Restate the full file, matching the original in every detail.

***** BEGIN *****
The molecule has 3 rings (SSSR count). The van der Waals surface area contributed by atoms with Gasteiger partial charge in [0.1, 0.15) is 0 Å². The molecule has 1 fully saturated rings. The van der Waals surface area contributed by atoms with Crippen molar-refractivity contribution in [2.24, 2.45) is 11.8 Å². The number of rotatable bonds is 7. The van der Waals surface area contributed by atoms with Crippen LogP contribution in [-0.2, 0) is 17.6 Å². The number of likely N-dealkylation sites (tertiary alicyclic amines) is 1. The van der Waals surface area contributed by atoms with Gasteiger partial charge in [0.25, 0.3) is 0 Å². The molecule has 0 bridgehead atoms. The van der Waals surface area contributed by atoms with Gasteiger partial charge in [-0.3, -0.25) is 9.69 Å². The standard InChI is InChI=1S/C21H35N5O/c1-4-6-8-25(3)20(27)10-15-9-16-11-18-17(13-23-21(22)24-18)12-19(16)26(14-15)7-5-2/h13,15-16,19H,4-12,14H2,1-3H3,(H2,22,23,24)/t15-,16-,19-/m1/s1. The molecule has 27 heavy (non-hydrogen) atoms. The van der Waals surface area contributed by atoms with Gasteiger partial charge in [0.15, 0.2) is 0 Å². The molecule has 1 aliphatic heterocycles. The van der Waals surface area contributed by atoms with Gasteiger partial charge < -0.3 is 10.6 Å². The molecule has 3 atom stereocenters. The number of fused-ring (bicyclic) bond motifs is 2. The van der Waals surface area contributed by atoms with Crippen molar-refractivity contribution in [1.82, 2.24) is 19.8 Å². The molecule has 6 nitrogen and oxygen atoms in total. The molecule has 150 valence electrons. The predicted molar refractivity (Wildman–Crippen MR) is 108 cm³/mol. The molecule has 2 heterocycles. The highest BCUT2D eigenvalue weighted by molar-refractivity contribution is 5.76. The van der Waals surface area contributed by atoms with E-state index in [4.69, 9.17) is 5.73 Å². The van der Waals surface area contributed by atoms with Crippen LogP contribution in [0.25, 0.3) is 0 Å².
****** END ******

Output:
The molecule has 3 rings (SSSR count). The van der Waals surface area contributed by atoms with Gasteiger partial charge in [0.1, 0.15) is 0 Å². The molecule has 1 fully saturated rings. The van der Waals surface area contributed by atoms with Crippen molar-refractivity contribution in [2.24, 2.45) is 11.8 Å². The number of rotatable bonds is 7. The van der Waals surface area contributed by atoms with Crippen LogP contribution in [-0.2, 0) is 17.6 Å². The number of likely N-dealkylation sites (tertiary alicyclic amines) is 1. The van der Waals surface area contributed by atoms with Gasteiger partial charge in [0.25, 0.3) is 0 Å². The molecule has 0 bridgehead atoms. The van der Waals surface area contributed by atoms with Gasteiger partial charge in [-0.3, -0.25) is 9.69 Å². The standard InChI is InChI=1S/C21H35N5O/c1-4-6-8-25(3)20(27)10-15-9-16-11-18-17(13-23-21(22)24-18)12-19(16)26(14-15)7-5-2/h13,15-16,19H,4-12,14H2,1-3H3,(H2,22,23,24)/t15-,16-,19-/m1/s1. The molecule has 27 heavy (non-hydrogen) atoms. The van der Waals surface area contributed by atoms with Gasteiger partial charge in [0.15, 0.2) is 0 Å². The molecule has 1 aliphatic heterocycles. The van der Waals surface area contributed by atoms with Gasteiger partial charge < -0.3 is 10.6 Å². The molecule has 3 atom stereocenters. The number of fused-ring (bicyclic) bond motifs is 2. The van der Waals surface area contributed by atoms with Crippen molar-refractivity contribution in [1.82, 2.24) is 19.8 Å². The molecule has 6 nitrogen and oxygen atoms in total. The molecule has 150 valence electrons. The predicted molar refractivity (Wildman–Crippen MR) is 108 cm³/mol. The molecule has 2 heterocycles. The highest BCUT2D eigenvalue weighted by molar-refractivity contribution is 5.76. The van der Waals surface area contributed by atoms with E-state index in [4.69, 9.17) is 5.73 Å². The van der Waals surface area contributed by atoms with Crippen LogP contribution in [0.25, 0.3) is 0 Å².